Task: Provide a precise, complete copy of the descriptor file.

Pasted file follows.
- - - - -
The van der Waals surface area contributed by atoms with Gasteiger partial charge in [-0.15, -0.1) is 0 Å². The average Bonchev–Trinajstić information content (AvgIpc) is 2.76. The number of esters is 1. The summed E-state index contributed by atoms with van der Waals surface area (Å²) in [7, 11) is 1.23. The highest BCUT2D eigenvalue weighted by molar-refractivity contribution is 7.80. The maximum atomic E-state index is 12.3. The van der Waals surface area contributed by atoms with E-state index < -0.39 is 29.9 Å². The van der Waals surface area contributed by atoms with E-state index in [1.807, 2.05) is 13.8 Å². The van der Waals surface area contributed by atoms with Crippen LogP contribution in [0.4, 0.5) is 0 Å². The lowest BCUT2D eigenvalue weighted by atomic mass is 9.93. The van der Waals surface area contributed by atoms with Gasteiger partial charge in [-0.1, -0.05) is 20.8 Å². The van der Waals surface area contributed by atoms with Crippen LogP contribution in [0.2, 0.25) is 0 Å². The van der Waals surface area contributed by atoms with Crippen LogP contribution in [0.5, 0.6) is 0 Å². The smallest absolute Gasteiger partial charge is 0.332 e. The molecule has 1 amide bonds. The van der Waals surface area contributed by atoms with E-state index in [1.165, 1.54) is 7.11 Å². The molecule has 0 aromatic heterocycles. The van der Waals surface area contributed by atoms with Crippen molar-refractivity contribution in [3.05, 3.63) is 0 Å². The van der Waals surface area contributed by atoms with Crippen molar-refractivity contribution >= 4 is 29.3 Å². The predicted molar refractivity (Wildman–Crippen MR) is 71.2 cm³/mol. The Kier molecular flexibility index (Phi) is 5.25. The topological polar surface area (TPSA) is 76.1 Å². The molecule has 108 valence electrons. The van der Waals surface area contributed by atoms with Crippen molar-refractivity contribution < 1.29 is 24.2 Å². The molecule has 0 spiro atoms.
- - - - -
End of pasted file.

The van der Waals surface area contributed by atoms with Gasteiger partial charge in [-0.15, -0.1) is 0 Å². The average Bonchev–Trinajstić information content (AvgIpc) is 2.76. The number of esters is 1. The summed E-state index contributed by atoms with van der Waals surface area (Å²) in [7, 11) is 1.23. The highest BCUT2D eigenvalue weighted by molar-refractivity contribution is 7.80. The maximum atomic E-state index is 12.3. The van der Waals surface area contributed by atoms with E-state index < -0.39 is 29.9 Å². The van der Waals surface area contributed by atoms with E-state index in [1.807, 2.05) is 13.8 Å². The van der Waals surface area contributed by atoms with Crippen LogP contribution in [0.4, 0.5) is 0 Å². The lowest BCUT2D eigenvalue weighted by atomic mass is 9.93. The van der Waals surface area contributed by atoms with Gasteiger partial charge in [-0.1, -0.05) is 20.8 Å². The van der Waals surface area contributed by atoms with Crippen LogP contribution in [0.2, 0.25) is 0 Å². The van der Waals surface area contributed by atoms with Crippen LogP contribution in [0.5, 0.6) is 0 Å². The smallest absolute Gasteiger partial charge is 0.332 e. The molecule has 1 amide bonds. The van der Waals surface area contributed by atoms with E-state index in [1.165, 1.54) is 7.11 Å². The molecule has 0 aromatic heterocycles. The van der Waals surface area contributed by atoms with Crippen molar-refractivity contribution in [3.05, 3.63) is 0 Å². The van der Waals surface area contributed by atoms with Crippen molar-refractivity contribution >= 4 is 29.3 Å². The predicted molar refractivity (Wildman–Crippen MR) is 71.2 cm³/mol. The Kier molecular flexibility index (Phi) is 5.25. The topological polar surface area (TPSA) is 76.1 Å². The molecule has 108 valence electrons. The van der Waals surface area contributed by atoms with Crippen molar-refractivity contribution < 1.29 is 24.2 Å². The molecule has 0 spiro atoms.